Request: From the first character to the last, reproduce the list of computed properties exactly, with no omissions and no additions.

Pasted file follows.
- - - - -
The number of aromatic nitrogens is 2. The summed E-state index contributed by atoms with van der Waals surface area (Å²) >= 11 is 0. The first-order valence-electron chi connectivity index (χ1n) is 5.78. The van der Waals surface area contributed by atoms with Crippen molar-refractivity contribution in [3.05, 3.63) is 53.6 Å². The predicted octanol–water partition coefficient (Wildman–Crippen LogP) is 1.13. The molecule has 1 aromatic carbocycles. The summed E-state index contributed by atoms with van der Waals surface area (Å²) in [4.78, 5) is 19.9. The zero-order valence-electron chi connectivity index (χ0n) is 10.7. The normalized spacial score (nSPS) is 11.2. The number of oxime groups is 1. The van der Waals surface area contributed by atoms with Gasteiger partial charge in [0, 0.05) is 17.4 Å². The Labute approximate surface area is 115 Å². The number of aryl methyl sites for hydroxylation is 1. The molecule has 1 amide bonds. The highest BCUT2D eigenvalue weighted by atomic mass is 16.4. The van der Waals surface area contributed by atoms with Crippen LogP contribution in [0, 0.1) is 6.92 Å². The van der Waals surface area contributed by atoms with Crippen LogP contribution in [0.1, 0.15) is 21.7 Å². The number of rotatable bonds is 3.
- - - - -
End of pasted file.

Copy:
The number of aromatic nitrogens is 2. The summed E-state index contributed by atoms with van der Waals surface area (Å²) >= 11 is 0. The first-order valence-electron chi connectivity index (χ1n) is 5.78. The van der Waals surface area contributed by atoms with Crippen molar-refractivity contribution in [3.05, 3.63) is 53.6 Å². The predicted octanol–water partition coefficient (Wildman–Crippen LogP) is 1.13. The molecule has 1 aromatic carbocycles. The summed E-state index contributed by atoms with van der Waals surface area (Å²) in [4.78, 5) is 19.9. The zero-order valence-electron chi connectivity index (χ0n) is 10.7. The normalized spacial score (nSPS) is 11.2. The number of oxime groups is 1. The van der Waals surface area contributed by atoms with Gasteiger partial charge in [0, 0.05) is 17.4 Å². The Labute approximate surface area is 115 Å². The number of aryl methyl sites for hydroxylation is 1. The molecule has 1 amide bonds. The highest BCUT2D eigenvalue weighted by atomic mass is 16.4. The van der Waals surface area contributed by atoms with Crippen LogP contribution in [0, 0.1) is 6.92 Å². The van der Waals surface area contributed by atoms with Crippen LogP contribution in [0.1, 0.15) is 21.7 Å². The number of rotatable bonds is 3.